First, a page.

So the Day of Resurrection that took a week to celebrate draws to a close. Birthing pools for baptism by total immersion are put away; the Easter flowers are beginning to fade; congratulations cards are being filed away with smiles as the names of well-wishers known and unknown are read … there is a real sense that a stage in the journey is complete and, despite the promise of mystagogia for the rest of one’s life, there can begin to creep in a sense of anti-climax… a “what next?”  True, there are some whose enthusiasm will stay on a high for some time – particularly if they are given opportunities to relive the experience of the Vigil – but even for them the story of Thomas in the Gospel of the Second Sunday of Easter can sow useful seeds for the future.

It is strange that of all the wonderful stories in the Gospel, this is one the very few that we hear every year – and always at the end of the Easter Octave.  True, it is about appearances of the Risen Lord – but most of us will probably remember Doubting Thomas and his frustration at the “tall tales” his friends – previously seen as fairly sane if not always quick on the uptake -  are telling him – and their frustration at his not being able to accept what they say. You can imagine the Aramaic equivalent of “oh you had to be there…” springing to their lips, particularly as at that stage, Jesus had given no indication as to whether this was a one-off appearance or was to become a regular occurrence. How do you convey the encounter with a man who was dead in ways that convince someone who wasn’t there when he turned up? Thomas’ (again Aramaic equivalent of) “Yeah… right…” is actually quite sensible under the circumstances.

Caravaggio's painting of Thomas and the Risen Jesus

Caravaggio's painting of Thomas and the Risen Jesus

But – and here’s the rub – isn’t that what we are doing in the RCIA – telling others of our own encounters with one who was dead and who is now risen? But we can’t see him and we don’t hear his voice and we can’t put our own fingers in his wounds (even if we could overcome our squeamishness to do it) and we haven’t smelt and tasted the bread and fish that he served up after the resurrection either.. As eye witnesses it doesn’t make us very good, does it? And yet – somehow we do it! Something in our joy at believing without seeing comes across and people are drawn in to learn more – though we have to admit that an awful lot more come into the “Yeah… right…” category.
So how can we help our newly-fledged Christians and Catholics as they prepare to take flight – to encounter those who will be bemused by their decision and perhaps even be hostile to it?  And how do we prepare them for the moment when all the “specialness” begins to evaporate and new set of people are the catechumens – the Elect – and they are just part of a congregation? What about when even for them, faith begins to become niggling doubt – or the pulls of daily living in a frequently unsympathetic society take the edge off the joy they thought they would never forget?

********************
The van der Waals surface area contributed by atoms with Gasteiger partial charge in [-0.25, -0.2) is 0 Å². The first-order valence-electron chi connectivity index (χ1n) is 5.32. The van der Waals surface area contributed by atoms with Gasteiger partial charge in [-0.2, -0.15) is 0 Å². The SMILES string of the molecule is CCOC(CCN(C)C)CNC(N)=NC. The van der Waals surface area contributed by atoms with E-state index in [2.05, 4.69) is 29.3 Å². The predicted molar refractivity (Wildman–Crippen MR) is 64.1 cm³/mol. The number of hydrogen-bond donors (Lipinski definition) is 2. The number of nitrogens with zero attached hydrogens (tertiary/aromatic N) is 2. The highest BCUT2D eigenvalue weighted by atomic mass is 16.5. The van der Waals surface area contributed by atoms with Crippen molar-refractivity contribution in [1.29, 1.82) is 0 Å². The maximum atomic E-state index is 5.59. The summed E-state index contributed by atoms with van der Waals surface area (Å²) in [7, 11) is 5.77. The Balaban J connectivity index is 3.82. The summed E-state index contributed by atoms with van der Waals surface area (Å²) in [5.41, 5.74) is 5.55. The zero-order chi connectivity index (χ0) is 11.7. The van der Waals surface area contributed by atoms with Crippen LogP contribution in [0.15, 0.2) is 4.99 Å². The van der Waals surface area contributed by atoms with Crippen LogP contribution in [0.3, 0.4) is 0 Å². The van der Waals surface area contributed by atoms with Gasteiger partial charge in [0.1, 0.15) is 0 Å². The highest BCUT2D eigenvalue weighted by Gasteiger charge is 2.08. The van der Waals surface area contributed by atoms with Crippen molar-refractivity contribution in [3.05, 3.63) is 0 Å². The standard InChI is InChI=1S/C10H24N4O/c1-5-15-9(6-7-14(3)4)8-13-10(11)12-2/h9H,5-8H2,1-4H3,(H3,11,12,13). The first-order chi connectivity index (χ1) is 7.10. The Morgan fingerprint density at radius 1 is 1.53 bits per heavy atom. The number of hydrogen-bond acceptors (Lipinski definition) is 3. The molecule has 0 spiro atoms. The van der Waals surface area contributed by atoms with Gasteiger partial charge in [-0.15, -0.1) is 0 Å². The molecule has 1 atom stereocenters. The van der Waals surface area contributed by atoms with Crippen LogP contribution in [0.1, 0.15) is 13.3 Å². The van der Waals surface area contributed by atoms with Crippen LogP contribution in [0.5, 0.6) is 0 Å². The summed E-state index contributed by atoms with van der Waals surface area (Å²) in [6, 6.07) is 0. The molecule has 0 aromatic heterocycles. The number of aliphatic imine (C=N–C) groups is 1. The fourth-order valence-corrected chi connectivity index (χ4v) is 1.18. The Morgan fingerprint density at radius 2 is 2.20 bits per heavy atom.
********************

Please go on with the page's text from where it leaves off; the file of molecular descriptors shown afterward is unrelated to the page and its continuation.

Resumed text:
Well, maybe we can look at Thomas – what made the difference for him? We know that Thomas was one of the apostles who said he would go with Jesus and die with him – but didn’t… Also he was the one who admitted he didn’t know where Jesus was going so how could he know the way? Like the other disciples, it would take the personal meeting with the Risen Jesus to make sense of the things he had said about dying and rising again.

That personal encounter…. that moment when the rest of the world falls away and Christ becomes all in all… So where was it for our neophytes? Where for our candidates? Was it in the Word – something that spoke so clearly that it changed their lives? Was it in the Body of Christ – the People of God? Or in a priest? Or, in that moment of receiving the Lord in Communion for the first time? When did they know with all the capacity of their being that this was true – and could say with Thomas, “My Lord and my God”?

Legend has it that Thomas left Jerusalem and took the Gospel to India. It is likely that there were times when he would have quite liked to have given up – and plenty of conversations with people who were not remotely interested in the Good News of the life, death and resurrection of Jesus. But that moment – the moment of meeting with Jesus and hearing his words “Doubt no longer but believe…” somehow kept him going.

So as we reflect with our new Catholics on the next stage of their journey, perhaps we can bring Thomas alongside as a guide. When he set forth from Jerusalem, he probably had no idea of the way he was going to follow – but he did know who his Way was – and his Truth – and his Life. And so do our new Catholics…

Thoughts to reflect on…

  • What are the “soul-memories” of ways in which we have encountered Christ over months and years? How do we keep them alive and ready to strengthen us for the way ahead?
  • When I look at the Host and Chalice elevated during the Eucharistic Prayer – and receive the Body and Blood of Christ, how can I develop a sense of this being my personal encounter with “My Lord and my God”?